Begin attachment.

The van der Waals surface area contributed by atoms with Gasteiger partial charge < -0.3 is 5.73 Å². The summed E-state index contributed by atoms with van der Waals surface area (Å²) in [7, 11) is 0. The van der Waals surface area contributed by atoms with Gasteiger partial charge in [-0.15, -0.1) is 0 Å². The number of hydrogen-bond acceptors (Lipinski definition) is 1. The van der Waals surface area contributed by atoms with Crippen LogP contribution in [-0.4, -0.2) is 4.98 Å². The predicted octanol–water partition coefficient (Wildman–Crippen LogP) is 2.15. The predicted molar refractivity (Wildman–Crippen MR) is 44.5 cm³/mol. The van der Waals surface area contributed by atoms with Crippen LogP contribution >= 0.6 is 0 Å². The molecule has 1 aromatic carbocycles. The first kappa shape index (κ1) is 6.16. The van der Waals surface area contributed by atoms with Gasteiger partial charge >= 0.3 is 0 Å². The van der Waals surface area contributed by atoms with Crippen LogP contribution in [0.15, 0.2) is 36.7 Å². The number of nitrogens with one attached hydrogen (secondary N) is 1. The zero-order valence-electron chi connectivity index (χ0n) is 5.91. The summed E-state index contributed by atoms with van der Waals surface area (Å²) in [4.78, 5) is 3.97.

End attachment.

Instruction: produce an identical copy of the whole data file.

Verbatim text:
The van der Waals surface area contributed by atoms with Gasteiger partial charge < -0.3 is 5.73 Å². The summed E-state index contributed by atoms with van der Waals surface area (Å²) in [7, 11) is 0. The van der Waals surface area contributed by atoms with Gasteiger partial charge in [-0.15, -0.1) is 0 Å². The number of hydrogen-bond acceptors (Lipinski definition) is 1. The van der Waals surface area contributed by atoms with Crippen LogP contribution in [-0.4, -0.2) is 4.98 Å². The predicted octanol–water partition coefficient (Wildman–Crippen LogP) is 2.15. The predicted molar refractivity (Wildman–Crippen MR) is 44.5 cm³/mol. The van der Waals surface area contributed by atoms with Crippen LogP contribution >= 0.6 is 0 Å². The molecule has 1 aromatic carbocycles. The first kappa shape index (κ1) is 6.16. The van der Waals surface area contributed by atoms with Gasteiger partial charge >= 0.3 is 0 Å². The van der Waals surface area contributed by atoms with Crippen LogP contribution in [0.15, 0.2) is 36.7 Å². The number of nitrogens with one attached hydrogen (secondary N) is 1. The zero-order valence-electron chi connectivity index (χ0n) is 5.91. The summed E-state index contributed by atoms with van der Waals surface area (Å²) in [4.78, 5) is 3.97.